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TRC Final Report
Page Number (Original) 312
Paragraph Numbers 186 to 190
Attacks on vigilantes and criminal groups
186. In the period 1990 to 1994, a number of anti-ANC criminal and vigilante groups engaged in attacks on ANC members and supporters. Mr Sandile Birmingham Garane [AM5474/97; AC/2000/117] and Mr Joel Mhlahleni Sishaba [AM5186/97; AC/1999/232] were granted amnesty for the killings of two ‘Toaster Gang’ members in 1990 and 1993 respectively.
Attacks on transport routes
187. In the Katorus area, particular transport routes became associated with one or other political grouping. Residents of Katlehong became extremely concerned and upset when the railway line that ran past their homes to the hostel became a site of violence. Shots were fired at residents as the train went past and commuters were thrown to their deaths off the train. At the Johannesburg hearing on 24 November 1998, SDU member and amnesty applicant Jeremia Mbongeni Mabuza [AM7633/97] described the reaction of the residents:
We had a meeting one morning. [The residents] would wake up to dead bodies in the morning, these people whose houses were facing the railroad, and we decided to come up with a strategy to stop this from continuing.
188. The residents’ first response was to shoot at the train as it went past. Later they decided to destroy the railway line itself.
We went to the railroad as the community and we took the first line, we also used hammers. We counted three times, and we bent the railroad or the rail itself, but that didn’t help us in any way. On taking that resolve, we took a cutting torch from some of the Shangaan-speaking or Tsonga-speaking group and we went straight to the rail line. We used this cutting torch to break down this rail line, or to cut this rail line. We did not remove the one piece that we had cut from the line, we just left it there to appear as if there was nothing wrong with the line. This piece remained, the train came as usual and when the train came to the spot, two coaches were derailed, and as this was happening, the shooting was going on.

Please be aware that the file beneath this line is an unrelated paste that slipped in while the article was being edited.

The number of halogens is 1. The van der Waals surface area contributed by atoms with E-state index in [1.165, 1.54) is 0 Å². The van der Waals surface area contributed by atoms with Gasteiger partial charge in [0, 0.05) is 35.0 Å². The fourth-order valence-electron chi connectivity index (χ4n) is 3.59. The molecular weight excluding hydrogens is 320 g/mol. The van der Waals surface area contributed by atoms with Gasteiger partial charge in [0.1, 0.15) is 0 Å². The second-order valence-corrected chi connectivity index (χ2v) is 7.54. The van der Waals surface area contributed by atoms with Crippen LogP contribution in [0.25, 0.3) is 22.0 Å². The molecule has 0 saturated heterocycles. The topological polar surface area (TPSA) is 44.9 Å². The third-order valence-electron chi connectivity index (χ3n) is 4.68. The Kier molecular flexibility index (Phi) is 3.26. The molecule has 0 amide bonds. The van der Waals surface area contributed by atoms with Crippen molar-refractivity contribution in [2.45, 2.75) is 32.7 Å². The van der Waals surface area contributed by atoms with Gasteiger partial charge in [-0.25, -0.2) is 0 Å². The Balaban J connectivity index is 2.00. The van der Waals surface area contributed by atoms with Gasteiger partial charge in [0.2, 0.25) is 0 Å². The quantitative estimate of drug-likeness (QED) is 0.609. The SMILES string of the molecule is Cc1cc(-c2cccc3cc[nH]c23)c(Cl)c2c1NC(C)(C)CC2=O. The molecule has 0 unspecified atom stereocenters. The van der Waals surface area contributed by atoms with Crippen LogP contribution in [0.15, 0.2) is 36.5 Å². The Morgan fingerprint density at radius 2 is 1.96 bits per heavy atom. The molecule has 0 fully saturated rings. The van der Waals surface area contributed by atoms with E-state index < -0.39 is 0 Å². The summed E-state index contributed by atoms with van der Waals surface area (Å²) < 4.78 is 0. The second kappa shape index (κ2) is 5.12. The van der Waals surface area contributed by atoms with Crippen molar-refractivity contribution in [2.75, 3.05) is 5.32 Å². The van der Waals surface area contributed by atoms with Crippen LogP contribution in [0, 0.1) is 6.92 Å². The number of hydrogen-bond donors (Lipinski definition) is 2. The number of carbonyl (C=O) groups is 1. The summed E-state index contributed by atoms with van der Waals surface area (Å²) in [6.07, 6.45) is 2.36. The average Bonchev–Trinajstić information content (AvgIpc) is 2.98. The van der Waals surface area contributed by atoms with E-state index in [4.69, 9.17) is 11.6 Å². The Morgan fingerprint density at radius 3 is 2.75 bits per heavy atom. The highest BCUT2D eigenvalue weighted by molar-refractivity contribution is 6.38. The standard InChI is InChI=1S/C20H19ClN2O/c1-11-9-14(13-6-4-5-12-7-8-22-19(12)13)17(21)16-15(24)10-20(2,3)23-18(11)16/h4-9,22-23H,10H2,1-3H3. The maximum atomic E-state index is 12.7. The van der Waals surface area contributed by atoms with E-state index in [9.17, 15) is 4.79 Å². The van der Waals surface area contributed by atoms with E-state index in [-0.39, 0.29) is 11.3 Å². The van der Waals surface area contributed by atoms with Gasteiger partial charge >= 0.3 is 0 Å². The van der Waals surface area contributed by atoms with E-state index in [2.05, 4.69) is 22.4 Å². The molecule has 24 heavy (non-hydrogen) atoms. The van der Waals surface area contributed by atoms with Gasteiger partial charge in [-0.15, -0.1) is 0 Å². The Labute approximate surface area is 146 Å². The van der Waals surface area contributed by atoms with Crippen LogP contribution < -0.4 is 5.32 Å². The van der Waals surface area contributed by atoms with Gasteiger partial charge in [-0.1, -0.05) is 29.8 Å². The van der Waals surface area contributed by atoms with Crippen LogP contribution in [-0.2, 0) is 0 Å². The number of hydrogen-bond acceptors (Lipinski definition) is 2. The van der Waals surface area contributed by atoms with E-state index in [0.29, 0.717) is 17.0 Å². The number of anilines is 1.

189. O ffences that did not fall into the category of gross human rights violations included the illegal possession of arms and ammunition, the collection of money f rom residents for the purchasing of weapons, reconnaissance work, incitement, public violence and the obstruction of the police in the performance of their duties.
190. T h ree amnesty applicants, Mr Simphiwe Godfrey Ndlovu [AM7075/97], Mr Thulani Richard Mbatha [AM7027/97], and Mr Aubrey Matlema Maile [AM7694/97], applied for amnesty for doing reconnaissance work, cleaning weapons and similar work with the Tokoza SDUs while they were between the ages of ten and twelve. The three were granted amnesty for the unlawful possession of AK47s and a number of other firearms and ammunition and for obstructing the police in the performance of their duties [AC/1999/0243].